Withnail & I – Station Screening Notes (Dec 2014)

“We are indeed drifting into the arena of the unwell. Making enemies of our own future.”

Winter, 1969. Two young actors take a trip to the country to escape from London. Their careers are going nowhere and they’re broke. Getting away might relieve the boredom of hanging around their freezing Camden digs so they answer an ad in the Times offering a cottage in the Lake District for £8 a week. When they get there they find it’s a mess. Water pours through the roof when it rains and it never stops raining. There’s no fuel. They didn’t bring food with them either. It’s a nightmare. Now the city seems comfortable. They can’t wait to return. When they do get back one of them has an acting job waiting for him and leaves. Now 24- year old Bruce Robinson finds himself alone in a big house he once shared with other bright young things. So he begins to write a screenplay based on his experiences as a struggling actor and the bittersweet result forms what many years later would become Withnail & I.

Robinson sets aside his writing though when he finally starts working again. Sure he’d been in a big movie before playing Benvolio in Franco Zefferelli’s Romeo & Juliet (68) but most of his time on that film was spent dodging the sexual advances of the film’s flamboyant director. Safer ground then working with Ken Russell on his Tchaikovsky biopic The Music Lovers (1970). Russell may be an eccentric but he has little interest in buggering his cast. Robinson’s beauty leads to his biggest role in Francois Truffaut’s The Story of Adele (75) as the emotionally cold army officer who becomes the object of Adele’s (Isabelle Adjani) infatuation. Though he cuts a dash in his officer’s uniform it becomes clear to Robinson and audiences that he is a terrible actor.

So Robinson starts writing again. The success of his screenplay for The Killing Fields (84, Roland Joffe) allows him to pitch Withnail to Handmade Films. A film company set up by musician George Harrison and American businessman Denis O’Brien initially to distribute Monty Python’s controversial Life of Brian (79, Terry Jones), but which would become one of the most successful production companies of the 80’s financing among others The Long Good Friday (80, John Mackenzie), and Time Bandits (81, Terry Gilliam). There’s trouble though with O’Brien who can’t see the subtle humour in the screenplay and hates its end of an era melancholy. He wants uncle Monty be more monstrously comic in his predatory pursuit of Paul McGann’s narrator, whereas Robinson and actor Richard Griffiths affecting performance create a sympathetic if slightly mad figure trying to alleviate his own loneliness. Robinson has to fight to film key scenes and spends his own money obtaining the rights to certain songs in the film.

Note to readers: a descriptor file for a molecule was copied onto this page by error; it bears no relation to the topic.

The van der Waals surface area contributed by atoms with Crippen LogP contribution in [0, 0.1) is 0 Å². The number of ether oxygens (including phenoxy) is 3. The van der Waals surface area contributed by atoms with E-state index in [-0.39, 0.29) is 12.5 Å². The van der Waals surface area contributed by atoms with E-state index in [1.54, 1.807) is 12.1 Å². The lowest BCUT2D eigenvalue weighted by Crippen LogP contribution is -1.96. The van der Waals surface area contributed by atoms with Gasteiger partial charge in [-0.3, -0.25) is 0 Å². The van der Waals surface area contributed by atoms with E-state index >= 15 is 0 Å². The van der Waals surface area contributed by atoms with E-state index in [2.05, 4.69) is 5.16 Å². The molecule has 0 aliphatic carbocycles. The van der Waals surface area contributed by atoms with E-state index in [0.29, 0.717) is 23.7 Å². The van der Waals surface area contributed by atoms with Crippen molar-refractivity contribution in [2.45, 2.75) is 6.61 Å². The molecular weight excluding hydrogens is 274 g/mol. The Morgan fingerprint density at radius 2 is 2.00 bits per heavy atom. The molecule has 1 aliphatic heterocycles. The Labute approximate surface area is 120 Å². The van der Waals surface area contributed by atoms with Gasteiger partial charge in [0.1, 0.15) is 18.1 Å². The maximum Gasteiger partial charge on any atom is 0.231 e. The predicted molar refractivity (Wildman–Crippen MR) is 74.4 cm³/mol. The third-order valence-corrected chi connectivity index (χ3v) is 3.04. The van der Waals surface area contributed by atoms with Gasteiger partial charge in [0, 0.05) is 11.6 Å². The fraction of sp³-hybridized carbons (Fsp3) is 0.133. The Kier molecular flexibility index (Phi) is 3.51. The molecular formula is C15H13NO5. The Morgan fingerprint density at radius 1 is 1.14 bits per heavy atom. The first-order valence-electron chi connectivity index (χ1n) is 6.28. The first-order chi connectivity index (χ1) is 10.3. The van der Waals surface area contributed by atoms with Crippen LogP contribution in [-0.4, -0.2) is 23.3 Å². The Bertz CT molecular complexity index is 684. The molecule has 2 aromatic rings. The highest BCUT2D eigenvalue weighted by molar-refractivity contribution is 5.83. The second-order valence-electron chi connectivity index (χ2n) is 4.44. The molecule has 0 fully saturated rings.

Withnail & I did decent enough if unspectacular business on its initial release. Reviews were mixed Handmade even let Robinson and star Richard E. Grant make another film, the anti-Thatcherite satire How to Get Ahead in Advertising (89). The experience of directing a Hollywood serial killer movie called Jennifer 8 (92) caused Robinson to retreat from the film industry altogether. Yet the cult of Withnail & I was growing steadily and by the mid-90’s the film found a new lease of life with the ‘Cool Britannia’ generation. Robinson became bankable again selling screenplays for US studio films Return to Paradise (98, Joseph Ruben) and In Dreams (98, Neil Jordan). However he hated both films so much he gave up on the movie business again and quit to write a novel. It’s doubtful he would have directed again had Johnny Depp not personally sought out Robinson to adapt Hunter S. Thompson’s novel The Rum Diary. No studio interference this time. Everything went well during shooting film came out in 2011 to undeservedly poor reviews and died at the box-office. Shame. Maybe in twenty years people will learn to like it. Until then as Withnail would say, “chin chin." 

Gone Girl – Station Screening Notes (November 2014)


“How was  your marriage Nick?”

Bar owner Nick (Ben Affleck) arrives home to find his wife Amy (Rosamund Pike) missing, furniture overturned, and blood on the floor. As the police investigate Nick becomes the prime suspect. Especially in the court of public opinion when his poor handling of media appearances make him seem unsympathetic. Perhaps a man with something to hide. In contrast Amy is already a public figure thanks to a beloved series of books her father wrote based on her childhood called Amazing Amy. She is the beautiful, lost, perfect wife, while he is the mooch living off her money and sleeping around.